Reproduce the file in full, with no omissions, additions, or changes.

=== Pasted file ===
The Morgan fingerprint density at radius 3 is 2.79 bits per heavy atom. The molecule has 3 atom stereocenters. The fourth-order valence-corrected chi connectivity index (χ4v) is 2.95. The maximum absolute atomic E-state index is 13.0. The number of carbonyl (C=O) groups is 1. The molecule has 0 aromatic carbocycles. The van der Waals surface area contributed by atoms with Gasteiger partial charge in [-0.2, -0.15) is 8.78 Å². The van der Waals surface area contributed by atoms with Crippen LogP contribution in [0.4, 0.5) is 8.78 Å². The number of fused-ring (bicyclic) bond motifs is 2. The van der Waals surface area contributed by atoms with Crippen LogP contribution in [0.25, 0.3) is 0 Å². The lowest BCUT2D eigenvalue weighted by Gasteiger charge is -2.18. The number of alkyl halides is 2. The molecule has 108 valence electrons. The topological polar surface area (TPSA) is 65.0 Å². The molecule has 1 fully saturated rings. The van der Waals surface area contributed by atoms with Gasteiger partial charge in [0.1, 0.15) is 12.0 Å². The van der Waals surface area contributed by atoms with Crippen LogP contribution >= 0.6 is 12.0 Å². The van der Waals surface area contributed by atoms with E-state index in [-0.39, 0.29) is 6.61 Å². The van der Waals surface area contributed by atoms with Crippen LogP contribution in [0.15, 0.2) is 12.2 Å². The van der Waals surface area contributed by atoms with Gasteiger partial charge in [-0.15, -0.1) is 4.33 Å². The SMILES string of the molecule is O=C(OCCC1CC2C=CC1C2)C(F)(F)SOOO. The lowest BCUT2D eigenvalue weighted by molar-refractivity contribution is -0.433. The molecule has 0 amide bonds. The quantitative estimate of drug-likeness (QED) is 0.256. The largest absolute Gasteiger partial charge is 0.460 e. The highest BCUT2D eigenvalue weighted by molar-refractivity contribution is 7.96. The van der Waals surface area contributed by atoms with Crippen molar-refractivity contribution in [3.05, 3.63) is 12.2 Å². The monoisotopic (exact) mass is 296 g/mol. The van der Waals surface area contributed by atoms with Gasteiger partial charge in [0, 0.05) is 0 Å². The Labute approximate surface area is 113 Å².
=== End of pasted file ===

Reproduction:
The Morgan fingerprint density at radius 3 is 2.79 bits per heavy atom. The molecule has 3 atom stereocenters. The fourth-order valence-corrected chi connectivity index (χ4v) is 2.95. The maximum absolute atomic E-state index is 13.0. The number of carbonyl (C=O) groups is 1. The molecule has 0 aromatic carbocycles. The van der Waals surface area contributed by atoms with Gasteiger partial charge in [-0.2, -0.15) is 8.78 Å². The van der Waals surface area contributed by atoms with Crippen LogP contribution in [0.4, 0.5) is 8.78 Å². The number of fused-ring (bicyclic) bond motifs is 2. The van der Waals surface area contributed by atoms with Crippen LogP contribution in [0.25, 0.3) is 0 Å². The lowest BCUT2D eigenvalue weighted by Gasteiger charge is -2.18. The number of alkyl halides is 2. The molecule has 108 valence electrons. The topological polar surface area (TPSA) is 65.0 Å². The molecule has 1 fully saturated rings. The van der Waals surface area contributed by atoms with Gasteiger partial charge in [0.1, 0.15) is 12.0 Å². The van der Waals surface area contributed by atoms with Crippen LogP contribution >= 0.6 is 12.0 Å². The van der Waals surface area contributed by atoms with E-state index in [-0.39, 0.29) is 6.61 Å². The van der Waals surface area contributed by atoms with Crippen LogP contribution in [0.15, 0.2) is 12.2 Å². The van der Waals surface area contributed by atoms with Gasteiger partial charge in [-0.15, -0.1) is 4.33 Å². The SMILES string of the molecule is O=C(OCCC1CC2C=CC1C2)C(F)(F)SOOO. The lowest BCUT2D eigenvalue weighted by molar-refractivity contribution is -0.433. The molecule has 0 amide bonds. The quantitative estimate of drug-likeness (QED) is 0.256. The largest absolute Gasteiger partial charge is 0.460 e. The highest BCUT2D eigenvalue weighted by molar-refractivity contribution is 7.96. The van der Waals surface area contributed by atoms with Crippen molar-refractivity contribution in [3.05, 3.63) is 12.2 Å². The monoisotopic (exact) mass is 296 g/mol. The van der Waals surface area contributed by atoms with Gasteiger partial charge in [0, 0.05) is 0 Å². The Labute approximate surface area is 113 Å².